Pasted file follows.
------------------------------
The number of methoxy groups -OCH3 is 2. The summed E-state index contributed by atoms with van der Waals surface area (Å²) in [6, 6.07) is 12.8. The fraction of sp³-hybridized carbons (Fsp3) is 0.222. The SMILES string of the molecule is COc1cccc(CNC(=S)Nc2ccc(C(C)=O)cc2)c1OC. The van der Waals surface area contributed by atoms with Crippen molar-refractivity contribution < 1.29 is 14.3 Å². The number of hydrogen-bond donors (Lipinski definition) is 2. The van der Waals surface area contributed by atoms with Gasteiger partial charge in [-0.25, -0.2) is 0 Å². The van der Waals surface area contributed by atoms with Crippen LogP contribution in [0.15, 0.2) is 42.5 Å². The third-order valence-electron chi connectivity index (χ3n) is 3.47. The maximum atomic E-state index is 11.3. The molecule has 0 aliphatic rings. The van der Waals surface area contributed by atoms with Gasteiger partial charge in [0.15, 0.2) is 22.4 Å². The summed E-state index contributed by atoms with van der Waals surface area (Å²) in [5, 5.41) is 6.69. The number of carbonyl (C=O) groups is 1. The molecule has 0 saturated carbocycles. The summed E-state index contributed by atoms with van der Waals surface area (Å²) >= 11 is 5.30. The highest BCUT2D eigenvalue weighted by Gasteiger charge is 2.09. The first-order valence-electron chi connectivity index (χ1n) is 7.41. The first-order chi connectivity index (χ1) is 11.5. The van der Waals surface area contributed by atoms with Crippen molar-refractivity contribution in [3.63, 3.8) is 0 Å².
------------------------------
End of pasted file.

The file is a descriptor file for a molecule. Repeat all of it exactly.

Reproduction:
The number of methoxy groups -OCH3 is 2. The summed E-state index contributed by atoms with van der Waals surface area (Å²) in [6, 6.07) is 12.8. The fraction of sp³-hybridized carbons (Fsp3) is 0.222. The SMILES string of the molecule is COc1cccc(CNC(=S)Nc2ccc(C(C)=O)cc2)c1OC. The van der Waals surface area contributed by atoms with Crippen molar-refractivity contribution < 1.29 is 14.3 Å². The number of hydrogen-bond donors (Lipinski definition) is 2. The van der Waals surface area contributed by atoms with Gasteiger partial charge in [-0.25, -0.2) is 0 Å². The van der Waals surface area contributed by atoms with Crippen LogP contribution in [0.15, 0.2) is 42.5 Å². The third-order valence-electron chi connectivity index (χ3n) is 3.47. The maximum atomic E-state index is 11.3. The molecule has 0 aliphatic rings. The van der Waals surface area contributed by atoms with Gasteiger partial charge in [0.15, 0.2) is 22.4 Å². The summed E-state index contributed by atoms with van der Waals surface area (Å²) in [5, 5.41) is 6.69. The number of carbonyl (C=O) groups is 1. The molecule has 0 saturated carbocycles. The summed E-state index contributed by atoms with van der Waals surface area (Å²) >= 11 is 5.30. The highest BCUT2D eigenvalue weighted by Gasteiger charge is 2.09. The first-order valence-electron chi connectivity index (χ1n) is 7.41. The first-order chi connectivity index (χ1) is 11.5. The van der Waals surface area contributed by atoms with Crippen molar-refractivity contribution in [3.63, 3.8) is 0 Å².